What are the next three numbers in this sequence? Can you explain why are they called pyramid numbers?

Make a cube out of straws and have a go at this practical challenge.

For this task, you'll need an A4 sheet and two A5 transparent sheets. Decide on a way of arranging the A5 sheets on top of the A4 sheet and explore ...

Can you visualise what shape this piece of paper will make when it is folded?

Can you cut up a square in the way shown and make the pieces into a triangle?

Make a flower design using the same shape made out of different sizes of paper.

Can you work out what shape is made by folding in this way? Why not create some patterns using this shape but in different sizes?

Exploring and predicting folding, cutting and punching holes and making spirals.

What is the greatest number of squares you can make by overlapping three squares?

Have a look at what happens when you pull a reef knot and a granny knot tight. Which do you think is best for securing things together? Why?

Use the lines on this figure to show how the square can be divided into 2 halves, 3 thirds, 6 sixths and 9 ninths.

Looking at the picture of this Jomista Mat, can you decribe what you see? Why not try and make one yourself?

Paint a stripe on a cardboard roll. Can you predict what will happen when it is rolled across a sheet of paper?

This problem invites you to build 3D shapes using two different triangles. Can you make the shapes from the pictures?

This practical problem challenges you to make quadrilaterals with a loop of string. You'll need some friends to help!

Reasoning about the number of matches needed to build squares that share their sides.

What shape is made when you fold using this crease pattern? Can you make a ring design?

Where can you put the mirror across the square so that you can still "see" the whole square? How many different positions are possible?

These are pictures of the sea defences at New Brighton. Can you work out what a basic shape might be in both images of the sea wall and work out a way they might fit together?

Can you work out what shape is made when this piece of paper is folded up using the crease pattern shown?

Can you cut a regular hexagon into two pieces to make a parallelogram? Try cutting it into three pieces to make a rhombus!

Have a go at making a few of these shapes from paper in different sizes. What patterns can you create?

What happens to the area of a square if you double the length of the sides? Try the same thing with rectangles, diamonds and other shapes. How do the four smaller ones fit into the larger one?

How many different cuboids can you make when you use four CDs or DVDs? How about using five, then six?

Can you describe a piece of paper clearly enough for your partner to know which piece it is?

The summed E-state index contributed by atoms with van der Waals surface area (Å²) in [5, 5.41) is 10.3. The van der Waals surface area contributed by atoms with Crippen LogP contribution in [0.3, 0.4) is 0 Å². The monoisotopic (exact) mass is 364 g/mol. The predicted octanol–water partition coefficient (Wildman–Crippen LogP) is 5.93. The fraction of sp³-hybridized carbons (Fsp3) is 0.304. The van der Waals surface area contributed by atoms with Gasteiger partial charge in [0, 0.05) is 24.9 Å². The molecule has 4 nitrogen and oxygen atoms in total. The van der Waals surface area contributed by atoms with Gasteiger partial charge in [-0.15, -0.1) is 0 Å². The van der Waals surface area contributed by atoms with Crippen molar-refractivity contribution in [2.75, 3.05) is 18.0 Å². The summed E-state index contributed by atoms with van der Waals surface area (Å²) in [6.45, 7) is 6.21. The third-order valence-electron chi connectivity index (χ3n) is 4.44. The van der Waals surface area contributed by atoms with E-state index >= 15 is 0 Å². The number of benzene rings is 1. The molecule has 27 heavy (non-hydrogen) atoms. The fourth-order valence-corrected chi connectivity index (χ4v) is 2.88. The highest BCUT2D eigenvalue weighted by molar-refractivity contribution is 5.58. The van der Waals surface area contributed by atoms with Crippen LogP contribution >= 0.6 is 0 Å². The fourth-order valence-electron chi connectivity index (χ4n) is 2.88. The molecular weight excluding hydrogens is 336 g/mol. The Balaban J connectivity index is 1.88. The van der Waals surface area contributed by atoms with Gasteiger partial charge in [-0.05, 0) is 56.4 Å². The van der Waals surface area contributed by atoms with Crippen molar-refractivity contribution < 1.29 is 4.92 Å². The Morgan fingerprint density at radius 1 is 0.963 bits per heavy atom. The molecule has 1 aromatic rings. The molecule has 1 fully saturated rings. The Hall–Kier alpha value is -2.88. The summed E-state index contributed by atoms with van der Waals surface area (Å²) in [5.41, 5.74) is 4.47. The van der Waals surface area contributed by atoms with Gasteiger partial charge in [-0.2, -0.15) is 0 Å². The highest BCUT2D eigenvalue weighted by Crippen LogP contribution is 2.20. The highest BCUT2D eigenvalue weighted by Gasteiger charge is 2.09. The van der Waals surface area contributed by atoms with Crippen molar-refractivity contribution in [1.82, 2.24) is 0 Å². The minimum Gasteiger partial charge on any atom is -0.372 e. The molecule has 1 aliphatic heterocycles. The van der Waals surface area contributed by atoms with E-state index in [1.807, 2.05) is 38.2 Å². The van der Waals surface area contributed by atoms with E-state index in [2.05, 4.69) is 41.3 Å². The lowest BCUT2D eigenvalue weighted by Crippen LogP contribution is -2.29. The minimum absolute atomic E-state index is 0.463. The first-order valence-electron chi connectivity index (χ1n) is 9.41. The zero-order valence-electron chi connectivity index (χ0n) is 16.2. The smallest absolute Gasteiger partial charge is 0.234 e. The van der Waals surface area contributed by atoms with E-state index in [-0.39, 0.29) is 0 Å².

Can you predict when you'll be clapping and when you'll be clicking if you start this rhythm? How about when a friend begins a new rhythm at the same time?

Can you make five differently sized squares from the tangram pieces?

You have been given three shapes made out of sponge: a sphere, a cylinder and a cone. Your challenge is to find out how to cut them to make different shapes for printing.

Using a loop of string stretched around three of your fingers, what different triangles can you make? Draw them and sort them into groups.

What is the smallest cuboid that you can put in this box so that you cannot fit another that's the same into it?

In this activity focusing on capacity, you will need a collection of different jars and bottles.

For this activity which explores capacity, you will need to collect some bottles and jars.

We can cut a small triangle off the corner of a square and then fit the two pieces together. Can you work out how these shapes are made from the two pieces?

How many models can you find which obey these rules?

Make a chair and table out of interlocking cubes, making sure that the chair fits under the table!

Take 5 cubes of one colour and 2 of another colour. How many different ways can you join them if the 5 must touch the table and the 2 must not touch the table?

Can you split each of the shapes below in half so that the two parts are exactly the same?

Have you ever tried tessellating capital letters? Have a look at these examples and then try some for yourself.

We have a box of cubes, triangular prisms, cones, cuboids, cylinders and tetrahedrons. Which of the buildings would fall down if we tried to make them?

If you split the square into these two pieces, it is possible to fit the pieces together again to make a new shape. How many new shapes can you make?

Use the tangram pieces to make our pictures, or to design some of your own!

Take a rectangle of paper and fold it in half, and half again, to make four smaller rectangles. How many different ways can you fold it up?

This challenge invites you to create your own picture using just straight lines. Can you identify shapes with the same number of sides and decorate them in the same way?

These pictures show squares split into halves. Can you find other ways?

You will need a long strip of paper for this task. Cut it into different lengths. How could you find out how long each piece is?

Let's say you can only use two different lengths - 2 units and 4 units. Using just these 2 lengths as the edges how many different cuboids can you make?

Can you see which tile is the odd one out in this design? Using the basic tile, can you make a repeating pattern to decorate our wall?